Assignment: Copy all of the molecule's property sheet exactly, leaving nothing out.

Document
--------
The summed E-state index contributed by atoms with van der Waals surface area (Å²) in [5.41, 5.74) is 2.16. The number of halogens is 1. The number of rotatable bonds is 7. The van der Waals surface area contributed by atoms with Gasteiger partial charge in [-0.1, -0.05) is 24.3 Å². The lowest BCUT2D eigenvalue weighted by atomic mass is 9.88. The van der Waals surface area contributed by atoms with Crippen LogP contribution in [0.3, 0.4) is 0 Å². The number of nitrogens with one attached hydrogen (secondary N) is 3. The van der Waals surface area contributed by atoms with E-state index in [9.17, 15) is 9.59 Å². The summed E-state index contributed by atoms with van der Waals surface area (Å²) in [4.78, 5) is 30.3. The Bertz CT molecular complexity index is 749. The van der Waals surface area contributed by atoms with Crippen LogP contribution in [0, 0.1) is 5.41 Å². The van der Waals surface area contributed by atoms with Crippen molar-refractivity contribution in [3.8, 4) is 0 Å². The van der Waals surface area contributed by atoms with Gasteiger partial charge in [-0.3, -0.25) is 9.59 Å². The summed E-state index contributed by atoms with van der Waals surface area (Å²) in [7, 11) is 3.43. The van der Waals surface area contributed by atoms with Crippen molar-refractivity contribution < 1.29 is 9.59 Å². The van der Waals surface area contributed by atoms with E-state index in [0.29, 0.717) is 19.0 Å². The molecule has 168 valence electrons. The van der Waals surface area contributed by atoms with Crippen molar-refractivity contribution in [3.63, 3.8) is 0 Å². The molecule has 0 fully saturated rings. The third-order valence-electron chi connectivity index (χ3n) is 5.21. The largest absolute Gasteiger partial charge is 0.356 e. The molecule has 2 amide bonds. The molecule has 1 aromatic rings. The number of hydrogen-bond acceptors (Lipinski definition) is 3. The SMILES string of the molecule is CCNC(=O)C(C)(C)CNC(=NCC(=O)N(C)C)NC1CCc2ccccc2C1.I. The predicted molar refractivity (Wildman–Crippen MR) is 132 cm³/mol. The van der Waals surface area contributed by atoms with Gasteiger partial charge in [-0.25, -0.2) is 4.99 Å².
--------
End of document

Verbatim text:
The summed E-state index contributed by atoms with van der Waals surface area (Å²) in [5.41, 5.74) is 2.16. The number of halogens is 1. The number of rotatable bonds is 7. The van der Waals surface area contributed by atoms with Gasteiger partial charge in [-0.1, -0.05) is 24.3 Å². The lowest BCUT2D eigenvalue weighted by atomic mass is 9.88. The van der Waals surface area contributed by atoms with Crippen LogP contribution in [0.3, 0.4) is 0 Å². The number of nitrogens with one attached hydrogen (secondary N) is 3. The van der Waals surface area contributed by atoms with E-state index in [9.17, 15) is 9.59 Å². The summed E-state index contributed by atoms with van der Waals surface area (Å²) in [4.78, 5) is 30.3. The Bertz CT molecular complexity index is 749. The van der Waals surface area contributed by atoms with Crippen LogP contribution in [0, 0.1) is 5.41 Å². The van der Waals surface area contributed by atoms with Crippen molar-refractivity contribution in [3.8, 4) is 0 Å². The van der Waals surface area contributed by atoms with Gasteiger partial charge in [-0.3, -0.25) is 9.59 Å². The summed E-state index contributed by atoms with van der Waals surface area (Å²) in [7, 11) is 3.43. The van der Waals surface area contributed by atoms with Crippen molar-refractivity contribution < 1.29 is 9.59 Å². The van der Waals surface area contributed by atoms with E-state index in [0.29, 0.717) is 19.0 Å². The molecule has 168 valence electrons. The van der Waals surface area contributed by atoms with Crippen molar-refractivity contribution in [3.63, 3.8) is 0 Å². The molecule has 0 fully saturated rings. The third-order valence-electron chi connectivity index (χ3n) is 5.21. The largest absolute Gasteiger partial charge is 0.356 e. The molecule has 2 amide bonds. The molecule has 1 aromatic rings. The number of hydrogen-bond acceptors (Lipinski definition) is 3. The SMILES string of the molecule is CCNC(=O)C(C)(C)CNC(=NCC(=O)N(C)C)NC1CCc2ccccc2C1.I. The predicted molar refractivity (Wildman–Crippen MR) is 132 cm³/mol. The van der Waals surface area contributed by atoms with Gasteiger partial charge in [-0.25, -0.2) is 4.99 Å².